Software patents must die!

This week in a startling move Apple was granted a preliminary injunction on the sale of the Samsung Galaxy Nexus, the Google reference phone. The preliminary injunction was granted due to a claim of patent infringement on Samsungs part regarding several features but in particular:

“2. A means of searching multiple databases and sources for data.”

This follows an injunction earlier this week granted to Apple over the sale of the Galaxy Tab 10.1 due to design similarities. To my mind at this point there are only two kinds of software patent lawsuits:

1)      Annoyingly bad lawsuits

2)      Dangerously bad lawsuits

The problem is the current form of software patents and the lawsuits that follow, flies in the face of the entire purpose of the patent system in the first place.

The History of Patents

The patent system has a dual utility, the primary being the dissemination of knowledge, and the secondary being the limited protection of profit for the creator. Understanding this is the key to understanding why software patents are being used incorrectly. The goal of patents was to spread innovation by allowing people to build off of others ideas. The idea being you shouldn’t have to reinvent the wheel in order to create the bicycle. In order to encourage this idea of sharing information there had to be some incentive to actually show how things worked. The incentive was exclusivity of sale for a limited time. Another crucial aspect of the patent system is your exclusivity only extended to the specific way your invention worked as opposed to the goal it achieved. For example you could have a patent on turning on a light with the push of a button, but that didn’t prevent someone from making a light that turns on with a switch.

Software Doesn’t Need a Patent to Protect Intellectual Property

There is a reason that the formula for coke does not have a patent. Coke is notoriously secretive of the precise formula for coke partially because secret recipes are cool, but mostly because if the formula was known it would at best have limited protection from copies. The same is true for KFC’s special recipe. The same is also true for software code. Neither Microsoft nor Apple releases the full code of their operating systems. This is to protect them from people copying what they do and creating a competing product. What Amazon did with Android to create the Kindle Fire is impossible (without significant reverse engineering) with iOS because the source for iOS is closed while the source for Android is open.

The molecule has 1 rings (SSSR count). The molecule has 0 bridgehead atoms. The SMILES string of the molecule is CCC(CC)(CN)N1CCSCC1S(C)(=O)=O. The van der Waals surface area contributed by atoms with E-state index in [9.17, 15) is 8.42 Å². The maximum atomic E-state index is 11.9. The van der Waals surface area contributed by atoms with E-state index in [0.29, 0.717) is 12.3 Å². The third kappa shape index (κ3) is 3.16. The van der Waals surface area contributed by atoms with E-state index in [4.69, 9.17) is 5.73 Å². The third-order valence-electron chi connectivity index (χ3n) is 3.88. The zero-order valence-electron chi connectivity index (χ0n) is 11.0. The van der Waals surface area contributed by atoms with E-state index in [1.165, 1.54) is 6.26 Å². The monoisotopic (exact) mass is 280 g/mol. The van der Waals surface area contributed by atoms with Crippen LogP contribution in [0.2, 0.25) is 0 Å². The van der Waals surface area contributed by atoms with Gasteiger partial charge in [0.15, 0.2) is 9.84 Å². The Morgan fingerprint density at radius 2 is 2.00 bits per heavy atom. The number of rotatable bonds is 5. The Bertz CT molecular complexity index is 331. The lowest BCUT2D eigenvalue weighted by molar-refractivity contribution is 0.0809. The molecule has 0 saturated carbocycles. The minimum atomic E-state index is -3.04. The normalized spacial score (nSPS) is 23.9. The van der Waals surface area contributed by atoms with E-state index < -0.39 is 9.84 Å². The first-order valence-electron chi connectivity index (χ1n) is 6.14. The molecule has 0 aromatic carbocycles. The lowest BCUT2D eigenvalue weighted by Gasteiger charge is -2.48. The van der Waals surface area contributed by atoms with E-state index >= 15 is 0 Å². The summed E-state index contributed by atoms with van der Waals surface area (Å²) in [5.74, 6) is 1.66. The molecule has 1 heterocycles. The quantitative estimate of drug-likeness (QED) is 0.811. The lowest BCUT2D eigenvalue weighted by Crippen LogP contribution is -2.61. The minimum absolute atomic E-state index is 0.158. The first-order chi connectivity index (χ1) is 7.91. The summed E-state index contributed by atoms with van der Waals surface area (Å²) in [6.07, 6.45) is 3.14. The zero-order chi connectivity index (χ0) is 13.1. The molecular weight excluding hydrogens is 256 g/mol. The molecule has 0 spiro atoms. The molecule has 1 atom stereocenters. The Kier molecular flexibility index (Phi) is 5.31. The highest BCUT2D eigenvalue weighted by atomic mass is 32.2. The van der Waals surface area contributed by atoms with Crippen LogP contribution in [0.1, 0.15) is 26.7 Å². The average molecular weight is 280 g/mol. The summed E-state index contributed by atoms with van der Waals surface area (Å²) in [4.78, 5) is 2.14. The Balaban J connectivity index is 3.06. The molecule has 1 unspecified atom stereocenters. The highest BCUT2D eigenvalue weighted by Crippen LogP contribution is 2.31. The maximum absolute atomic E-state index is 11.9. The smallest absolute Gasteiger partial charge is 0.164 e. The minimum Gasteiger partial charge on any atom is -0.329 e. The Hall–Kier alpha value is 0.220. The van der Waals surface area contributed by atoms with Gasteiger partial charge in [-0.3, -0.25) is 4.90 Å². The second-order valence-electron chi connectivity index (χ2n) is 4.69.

Patents Are For The Implementation Not The Idea

As I mentioned before the purpose of patents was to allow inventors to build off of others ideas and not have to reinvent the wheel every time. If however you did in fact reinvent the wheel in a new way say using wood instead of stone, the person who had the patent on the stone wheel couldn’t stop you from making your wooden wheel. This is not the case in software patents. Patents are granted for the vaguest possible ideas so now not only could you not reinvent the wheel in a new way, you can’t invent the horse drawn carriage because it uses wheels.

Software Patents Causes More Harm Than Good

Software patents have created a new menace the patent troll. Patent trolls are companies that don’t actually make any products from the patents they hold. These “non-practicing entities”, as they are called, make their money from suing companies that have made a profit from real products that the troll believes infringe on their patents for things they never intended to make. A recent study has calculated that patent trolls cost the industry 29 b-b-b-billion dollars a year in just legal fees and licensing. This isn’t a chilling effect on innovation; this is an epochal ice age. The problem is running afoul of someone’s patent is inevitable! Another study revealed that it is mathematically impossible to avoid infringing on a software patent:

we estimate it would take at least 2,000,000 patent attorneys, working full time, to consider whether all these software-producing firms have infringed any of the software patents issued in a typical year. Even if firms wanted to hire that many attorneys, they couldn’t; there are only 40,000 registered patent attorneys and agents in the United States.

Software patents are an obscene perversion of the patent system and need to be either dramatically reformed or abolished full stop. Companies are wasting billions in resources that could be used to make better products and have a true competition of ideas. There is no excuse to maintain the status quo.

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